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Blood Tests May Have ‘Significantly’ Underestimated Lead Levels, FDA Warns

The tests the agency are warning about, though, are not used as often as less invasive screenings, so it should not affect most people, according to officials. However, pregnant women and children should be retested, they say.

The Washington Post: Blood Tests Significantly Underestimated Lead Levels, FDA And CDC Warn
Federal officials are warning that some blood tests may have “significantly” underestimated lead levels, and they are urging the retesting of some children, as well as pregnant and breast-feeding women. The Food and Drug Administration and the Centers for Disease Control and Prevention said the tests in question were made by Magellan Diagnostics, a Massachusetts-based testing company whose products are used in laboratories and doctors' offices throughout the country. The problem may go as far back as 2014, the agency said. The warning applies only to tests in which blood samples are taken from a vein, not the more common, less invasive tests in which fingers or heels are pricked for a blood sample. (McGinley, 5/17)

The Wall Street Journal: FDA Warns On Magellan Diagnostics Lead Blood Tests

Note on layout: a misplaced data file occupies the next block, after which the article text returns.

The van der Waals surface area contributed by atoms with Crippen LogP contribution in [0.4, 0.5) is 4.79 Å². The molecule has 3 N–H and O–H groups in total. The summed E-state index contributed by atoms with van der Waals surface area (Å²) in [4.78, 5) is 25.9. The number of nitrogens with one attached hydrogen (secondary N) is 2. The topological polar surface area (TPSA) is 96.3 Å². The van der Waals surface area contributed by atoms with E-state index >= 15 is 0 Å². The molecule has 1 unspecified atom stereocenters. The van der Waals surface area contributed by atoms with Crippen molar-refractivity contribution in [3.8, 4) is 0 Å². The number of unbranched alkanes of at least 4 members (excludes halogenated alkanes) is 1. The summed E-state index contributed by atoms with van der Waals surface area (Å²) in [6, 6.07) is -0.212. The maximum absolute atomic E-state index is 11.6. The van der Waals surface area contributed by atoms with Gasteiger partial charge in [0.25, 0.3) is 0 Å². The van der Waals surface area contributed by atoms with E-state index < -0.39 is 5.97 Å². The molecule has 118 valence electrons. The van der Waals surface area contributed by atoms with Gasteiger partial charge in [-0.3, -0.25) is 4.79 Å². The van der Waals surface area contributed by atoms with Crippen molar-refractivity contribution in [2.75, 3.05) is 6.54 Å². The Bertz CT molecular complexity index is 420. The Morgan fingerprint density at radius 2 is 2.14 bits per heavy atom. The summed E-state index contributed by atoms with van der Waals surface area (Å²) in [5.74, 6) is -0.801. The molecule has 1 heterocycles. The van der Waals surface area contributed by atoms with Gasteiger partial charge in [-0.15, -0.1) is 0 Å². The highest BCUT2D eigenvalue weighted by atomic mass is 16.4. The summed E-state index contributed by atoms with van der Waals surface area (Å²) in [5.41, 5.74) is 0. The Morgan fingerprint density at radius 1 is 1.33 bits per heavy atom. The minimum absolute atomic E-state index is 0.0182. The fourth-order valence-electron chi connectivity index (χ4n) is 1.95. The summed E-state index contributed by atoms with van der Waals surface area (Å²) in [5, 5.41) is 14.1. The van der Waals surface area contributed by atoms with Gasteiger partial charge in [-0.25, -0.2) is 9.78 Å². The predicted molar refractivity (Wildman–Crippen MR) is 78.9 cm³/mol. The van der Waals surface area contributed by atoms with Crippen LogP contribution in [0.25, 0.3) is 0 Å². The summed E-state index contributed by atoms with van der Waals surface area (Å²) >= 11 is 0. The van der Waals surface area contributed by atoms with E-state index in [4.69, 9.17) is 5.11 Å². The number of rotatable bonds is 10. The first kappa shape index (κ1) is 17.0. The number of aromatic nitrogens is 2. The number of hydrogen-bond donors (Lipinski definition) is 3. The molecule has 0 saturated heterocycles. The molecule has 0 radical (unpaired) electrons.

Dr. Patrick Breysse of the CDC estimated that fewer than 1% of lead tests performed on residents of Flint, Mich., were of the venous variety in question. In that city the water system was tainted with lead in a widely publicized case that led to criminal charges against city and state officials and an $87 million payout from the state to replace lead pipes. (Burton, 5/17)

NPR: Common Lead Test Can Give False Results, FDA Warns
The majority of lead tests are not conducted with that kind of blood sample, but rather blood from a heel or finger prick, says Dr. Jeffrey Shuren, director of the FDA's Center for Devices and Radiological Health. "We have no evidence that Magellan's tests, when used with blood obtained from a finger or heel stick, are impacted," says Shuren. "We believe most people will not be affected by this issue." (Greenfieldboyce, 5/17)

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